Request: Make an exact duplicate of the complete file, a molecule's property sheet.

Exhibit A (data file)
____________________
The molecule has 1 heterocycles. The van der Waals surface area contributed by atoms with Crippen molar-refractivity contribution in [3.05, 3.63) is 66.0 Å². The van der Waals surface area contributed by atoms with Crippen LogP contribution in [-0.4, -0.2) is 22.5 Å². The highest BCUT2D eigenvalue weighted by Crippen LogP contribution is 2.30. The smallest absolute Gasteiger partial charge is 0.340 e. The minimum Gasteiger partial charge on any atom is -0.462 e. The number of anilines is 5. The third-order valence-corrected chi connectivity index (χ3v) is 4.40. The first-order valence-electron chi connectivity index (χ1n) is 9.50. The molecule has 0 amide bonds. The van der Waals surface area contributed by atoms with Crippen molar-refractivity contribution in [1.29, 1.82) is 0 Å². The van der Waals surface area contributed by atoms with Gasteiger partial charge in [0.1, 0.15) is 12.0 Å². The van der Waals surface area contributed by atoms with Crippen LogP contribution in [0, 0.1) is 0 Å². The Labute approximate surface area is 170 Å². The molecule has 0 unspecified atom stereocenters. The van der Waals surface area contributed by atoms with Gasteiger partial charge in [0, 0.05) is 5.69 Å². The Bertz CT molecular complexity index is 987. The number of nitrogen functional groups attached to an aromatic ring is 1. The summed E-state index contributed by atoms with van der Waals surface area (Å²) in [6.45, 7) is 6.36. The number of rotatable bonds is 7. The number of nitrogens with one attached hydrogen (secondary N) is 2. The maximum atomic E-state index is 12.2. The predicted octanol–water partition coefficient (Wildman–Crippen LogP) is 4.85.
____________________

The molecule has 1 heterocycles. The van der Waals surface area contributed by atoms with Crippen molar-refractivity contribution in [3.05, 3.63) is 66.0 Å². The van der Waals surface area contributed by atoms with Crippen LogP contribution in [-0.4, -0.2) is 22.5 Å². The highest BCUT2D eigenvalue weighted by Crippen LogP contribution is 2.30. The smallest absolute Gasteiger partial charge is 0.340 e. The minimum Gasteiger partial charge on any atom is -0.462 e. The number of anilines is 5. The third-order valence-corrected chi connectivity index (χ3v) is 4.40. The first-order valence-electron chi connectivity index (χ1n) is 9.50. The molecule has 0 amide bonds. The van der Waals surface area contributed by atoms with Crippen molar-refractivity contribution in [1.29, 1.82) is 0 Å². The van der Waals surface area contributed by atoms with Gasteiger partial charge in [0.1, 0.15) is 12.0 Å². The van der Waals surface area contributed by atoms with Crippen LogP contribution in [0, 0.1) is 0 Å². The Labute approximate surface area is 170 Å². The molecule has 0 unspecified atom stereocenters. The van der Waals surface area contributed by atoms with Gasteiger partial charge in [0, 0.05) is 5.69 Å². The Bertz CT molecular complexity index is 987. The number of nitrogen functional groups attached to an aromatic ring is 1. The summed E-state index contributed by atoms with van der Waals surface area (Å²) in [6.45, 7) is 6.36. The number of rotatable bonds is 7. The number of nitrogens with one attached hydrogen (secondary N) is 2. The maximum atomic E-state index is 12.2. The predicted octanol–water partition coefficient (Wildman–Crippen LogP) is 4.85.